Bobby Braddock. We were doing a pop sound. Bobby Braddock said to do a little more country. He said, “I love you guys. I love the way you perform. I love the sound, you just have to be a little bit more country.” So, then we mixed in the pop country, which is kind of where we land now. We’re a little bit more poppy, because country is kinda turning into that now.

Brett – Muse, Zeppelin. I’m pretty eclectic.

Bobby Braddock has been our biggest mentor in Nashville. We met him two years ago. He’s from Auburndale, our hometown. He took to us and has really helped us with our writing, our direction, and connecting us in Nashville. Bobby has really taught us about hard work. So many people come to Nashville and want the success, but they aren’t willing to put in the hours. All of us here, that’s what we thrive on: putting in the hours

Briana – I have several of them and oddly enough none of them are country. John Mayer is probably my favorite artist of all time. Celine Dion is one of my biggest influences. I’ve been listening to her ever since I was little. I’ve been obsessed with her music and I got to meet and sing with her.

J.D. – My dad’s been in a Beatles cover band since the 70s, so that’s what I grew up listening to my whole life. I still listen to the Beatles pretty much every day. Tom Petty is a big influence on my music. Clapton, love Clapton. I really don’t like any of the music today. I like those sounds from the 60s through the 80s. I want to bring back some of those rock or the pop sounds.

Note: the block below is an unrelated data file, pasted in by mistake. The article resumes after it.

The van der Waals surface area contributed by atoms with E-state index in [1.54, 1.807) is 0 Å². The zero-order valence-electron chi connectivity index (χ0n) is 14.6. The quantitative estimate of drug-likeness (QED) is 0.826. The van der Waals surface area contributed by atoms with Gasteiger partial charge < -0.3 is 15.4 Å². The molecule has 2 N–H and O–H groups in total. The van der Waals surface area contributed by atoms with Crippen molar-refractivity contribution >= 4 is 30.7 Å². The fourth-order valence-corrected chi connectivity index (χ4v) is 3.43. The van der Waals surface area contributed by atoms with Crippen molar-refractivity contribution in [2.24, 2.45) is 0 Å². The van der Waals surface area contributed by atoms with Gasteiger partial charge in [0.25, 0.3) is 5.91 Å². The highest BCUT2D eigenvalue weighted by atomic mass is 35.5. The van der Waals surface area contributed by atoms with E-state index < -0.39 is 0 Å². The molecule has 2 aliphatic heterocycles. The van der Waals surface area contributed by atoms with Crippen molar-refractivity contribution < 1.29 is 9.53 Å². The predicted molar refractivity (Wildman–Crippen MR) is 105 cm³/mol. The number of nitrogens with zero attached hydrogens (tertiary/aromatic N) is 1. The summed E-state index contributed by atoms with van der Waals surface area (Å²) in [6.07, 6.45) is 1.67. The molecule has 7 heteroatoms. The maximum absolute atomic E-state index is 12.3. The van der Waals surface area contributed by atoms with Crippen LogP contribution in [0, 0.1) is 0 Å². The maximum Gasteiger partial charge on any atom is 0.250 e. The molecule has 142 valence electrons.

D.K. – How do you handle the Nashville challenges and music trends?

Brigetta – You look back but you don’t degrade a thing.

Brett – Nashville is a town of trend chasers. We want to be the trend setters.

Briana – Country music is not the way it used to be. It used to be about telling stories, almost a Christianity in songs. And it doesn’t any more. We want to bring back the respect and the story telling country music used to have. It’s going to come around to what we’re doing at some point, we just have to keep doing what we do and wait for that time to come.

D.K. – Tell me about Rounds on the Road (CD and tour)

Note: The Truitt’s, Briana Tyson, and J.D. Wylkes completed the first leg of the Rounds on the Road Tour in Florida. They will resume the tour in January 2016. They’re analyzing comments on social media to determine where they will perform, although Cleveland, Ohio is on the list.

During a songwriter round, songwriters sit casually on stage, play songs, and tell stories or discuss the lyrics between them.

Brett – It’s like bringing a little slice of Nashville to everyone else.

J.D. – We’ve got a lot of new songs for this new CD called Rounds on the Road. It’s a lot of songs we haven’t released. It has a few songs we’ve pitched to other artists. That’s kind of a hard thing about where we are as songwriters – we have to try to figure out if this is going to be my song that you finish or am I going to take this song and pitch it to other artists? Can we release it yet or do we have to hold back and see if anyone else is going to release it? We’re kind of in this very awkward moment.

But we’re kind of figuring it out song by song, which is really cool.